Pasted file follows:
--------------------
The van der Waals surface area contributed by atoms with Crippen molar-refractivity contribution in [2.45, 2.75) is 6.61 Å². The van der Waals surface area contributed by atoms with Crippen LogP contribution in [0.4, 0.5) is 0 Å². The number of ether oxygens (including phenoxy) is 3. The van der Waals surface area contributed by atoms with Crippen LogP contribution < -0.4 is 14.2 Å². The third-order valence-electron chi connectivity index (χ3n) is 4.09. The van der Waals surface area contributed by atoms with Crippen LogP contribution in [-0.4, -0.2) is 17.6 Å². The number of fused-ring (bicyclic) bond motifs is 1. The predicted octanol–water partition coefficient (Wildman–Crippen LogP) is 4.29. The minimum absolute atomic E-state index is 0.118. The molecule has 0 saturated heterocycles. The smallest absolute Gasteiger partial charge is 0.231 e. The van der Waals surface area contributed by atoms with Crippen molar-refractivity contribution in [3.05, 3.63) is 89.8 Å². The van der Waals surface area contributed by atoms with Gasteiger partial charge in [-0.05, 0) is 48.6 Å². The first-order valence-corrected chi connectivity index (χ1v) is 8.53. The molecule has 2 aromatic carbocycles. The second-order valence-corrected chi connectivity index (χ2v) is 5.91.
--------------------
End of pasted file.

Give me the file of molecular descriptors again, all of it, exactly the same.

The van der Waals surface area contributed by atoms with Crippen molar-refractivity contribution in [2.45, 2.75) is 6.61 Å². The van der Waals surface area contributed by atoms with Crippen LogP contribution in [0.4, 0.5) is 0 Å². The number of ether oxygens (including phenoxy) is 3. The van der Waals surface area contributed by atoms with Crippen LogP contribution < -0.4 is 14.2 Å². The third-order valence-electron chi connectivity index (χ3n) is 4.09. The van der Waals surface area contributed by atoms with Crippen LogP contribution in [-0.4, -0.2) is 17.6 Å². The number of fused-ring (bicyclic) bond motifs is 1. The predicted octanol–water partition coefficient (Wildman–Crippen LogP) is 4.29. The minimum absolute atomic E-state index is 0.118. The molecule has 0 saturated heterocycles. The smallest absolute Gasteiger partial charge is 0.231 e. The van der Waals surface area contributed by atoms with Crippen molar-refractivity contribution in [3.05, 3.63) is 89.8 Å². The van der Waals surface area contributed by atoms with Gasteiger partial charge in [-0.05, 0) is 48.6 Å². The first-order valence-corrected chi connectivity index (χ1v) is 8.53. The molecule has 2 aromatic carbocycles. The second-order valence-corrected chi connectivity index (χ2v) is 5.91.